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Shenzhen Arbitration Court rules bitcoin should be protected as property

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The Shenzhen Court of International Arbitration ruled this week that bitcoin should be legally protected as a property with economic value, even though China’s central bank has banned cryptocurrency trading.

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Statement of Facts

In a case analysis published via WeChat, the court explained its ruling in a recent case involving a business contract relating to possession and transfer of cryptocurrency assets. According to the case analysis, the unnamed plaintiff claimed to have signed a contract agreement with the defendant, allowing the defendant to trade and manage a nearly USD $500,000 pool of cryptocurrencies (including ~20 bitcoin (₿), ~50 Bitcoin Cash (BCH), and ~13 Bitcoin Diamond (BCD)) on the plaintiff’s behalf. The plaintiff further claimed that the defendant subsequently refused to return the cryptocurrencies after an agreed upon deadline, and consequently the plaintiff brought the case to an arbitrator seeking the return of the assets with interest.

The case was brought before the Shenzhen Court of International Arbitration — one of the Arbitration Committees established in China after the country enacted a law in 1995 enabling city governments to form such entities to rule on economic disputes relating to contract issues in areas such as business, finance and real estate.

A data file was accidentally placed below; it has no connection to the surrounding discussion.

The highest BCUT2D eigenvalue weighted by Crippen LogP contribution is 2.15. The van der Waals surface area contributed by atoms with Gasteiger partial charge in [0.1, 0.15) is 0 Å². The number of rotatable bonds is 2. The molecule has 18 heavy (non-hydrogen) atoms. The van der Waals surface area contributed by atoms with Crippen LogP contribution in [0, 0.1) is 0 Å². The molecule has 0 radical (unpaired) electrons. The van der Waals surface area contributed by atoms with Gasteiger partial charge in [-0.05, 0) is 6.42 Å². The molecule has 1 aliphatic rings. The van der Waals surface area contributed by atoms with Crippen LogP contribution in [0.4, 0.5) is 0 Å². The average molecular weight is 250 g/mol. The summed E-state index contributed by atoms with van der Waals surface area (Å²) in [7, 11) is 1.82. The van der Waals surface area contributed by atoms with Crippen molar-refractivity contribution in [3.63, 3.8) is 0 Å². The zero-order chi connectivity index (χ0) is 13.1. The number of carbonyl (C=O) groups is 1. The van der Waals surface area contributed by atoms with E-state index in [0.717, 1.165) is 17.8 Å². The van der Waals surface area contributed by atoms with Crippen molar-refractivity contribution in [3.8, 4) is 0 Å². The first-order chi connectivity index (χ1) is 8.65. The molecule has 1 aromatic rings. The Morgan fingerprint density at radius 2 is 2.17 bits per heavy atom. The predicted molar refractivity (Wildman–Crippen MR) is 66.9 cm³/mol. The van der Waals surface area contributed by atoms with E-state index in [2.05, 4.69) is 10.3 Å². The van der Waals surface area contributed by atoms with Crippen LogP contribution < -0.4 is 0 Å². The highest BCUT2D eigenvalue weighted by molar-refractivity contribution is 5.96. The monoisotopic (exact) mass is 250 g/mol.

There is no specific law in China governing cryptocurrencies, thus the arbitrator’s analysis in this case offers invaluable insights into the judiciary’s stance on emerging financial technology.

In this case, one of the defendant’s primary arguments was that the active ban by the People’s Bank of China (PBoC) on cryptocurrency trading and initial coin offering (ICO) activity means that cryptocurrency payments and transactions should be illegal in China, and that accordingly the entire contract between the plaintiff and defendant should be declared invalid. The defendant further argued that because of the PBoC’s cryptocurrency trading ban, the defendant had no means with which to trade and send the cryptocurrency assets to the plaintiff.

The arbitrator disagreed with the defendant on both of these arguments, explaining the nature of the case is the contractual obligation for the defendant to return the cryptocurrencies to the plaintiff, which does not fall within the scope of cryptocurrency trading or initial coin offering as specified in the PBoC’s September 2017 cryptocurrency ban.

The arbitrator also noted that currently there is no law in China prohibiting the possession of bitcoin, nor bitcoin transactions between individuals, and that from a technical standpoint there should be no problem with sending bitcoin to an individual as long as that individual has a bitcoin address and private key.

The court concluded that whether bitcoin is a legal tender or not does not have an impact on the fact that bitcoin ownership should be protected legally based on China’s contract law. “Bitcoin has the nature of a property, which can be owned and controlled by parties, and is able to provide economic values and benefits.”

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